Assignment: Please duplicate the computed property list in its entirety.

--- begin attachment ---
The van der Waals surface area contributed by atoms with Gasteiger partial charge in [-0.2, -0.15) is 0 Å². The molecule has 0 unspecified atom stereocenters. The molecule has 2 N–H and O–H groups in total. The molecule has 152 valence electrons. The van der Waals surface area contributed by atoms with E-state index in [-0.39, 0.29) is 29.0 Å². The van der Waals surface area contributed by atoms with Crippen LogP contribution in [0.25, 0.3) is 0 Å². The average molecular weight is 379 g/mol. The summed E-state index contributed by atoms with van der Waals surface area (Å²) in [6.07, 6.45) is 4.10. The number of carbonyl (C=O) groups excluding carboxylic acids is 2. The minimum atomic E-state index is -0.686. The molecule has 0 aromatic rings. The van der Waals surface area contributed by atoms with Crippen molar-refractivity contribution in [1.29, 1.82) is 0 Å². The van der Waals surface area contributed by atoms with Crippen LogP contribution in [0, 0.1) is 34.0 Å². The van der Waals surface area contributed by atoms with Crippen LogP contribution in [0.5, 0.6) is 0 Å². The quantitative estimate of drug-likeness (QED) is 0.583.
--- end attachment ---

The van der Waals surface area contributed by atoms with Gasteiger partial charge in [-0.2, -0.15) is 0 Å². The molecule has 0 unspecified atom stereocenters. The molecule has 2 N–H and O–H groups in total. The molecule has 152 valence electrons. The van der Waals surface area contributed by atoms with E-state index in [-0.39, 0.29) is 29.0 Å². The van der Waals surface area contributed by atoms with Crippen LogP contribution in [0.25, 0.3) is 0 Å². The average molecular weight is 379 g/mol. The summed E-state index contributed by atoms with van der Waals surface area (Å²) in [6.07, 6.45) is 4.10. The number of carbonyl (C=O) groups excluding carboxylic acids is 2. The minimum atomic E-state index is -0.686. The molecule has 0 aromatic rings. The van der Waals surface area contributed by atoms with Crippen molar-refractivity contribution in [1.29, 1.82) is 0 Å². The van der Waals surface area contributed by atoms with Crippen LogP contribution in [0, 0.1) is 34.0 Å². The van der Waals surface area contributed by atoms with Crippen LogP contribution in [0.5, 0.6) is 0 Å². The quantitative estimate of drug-likeness (QED) is 0.583.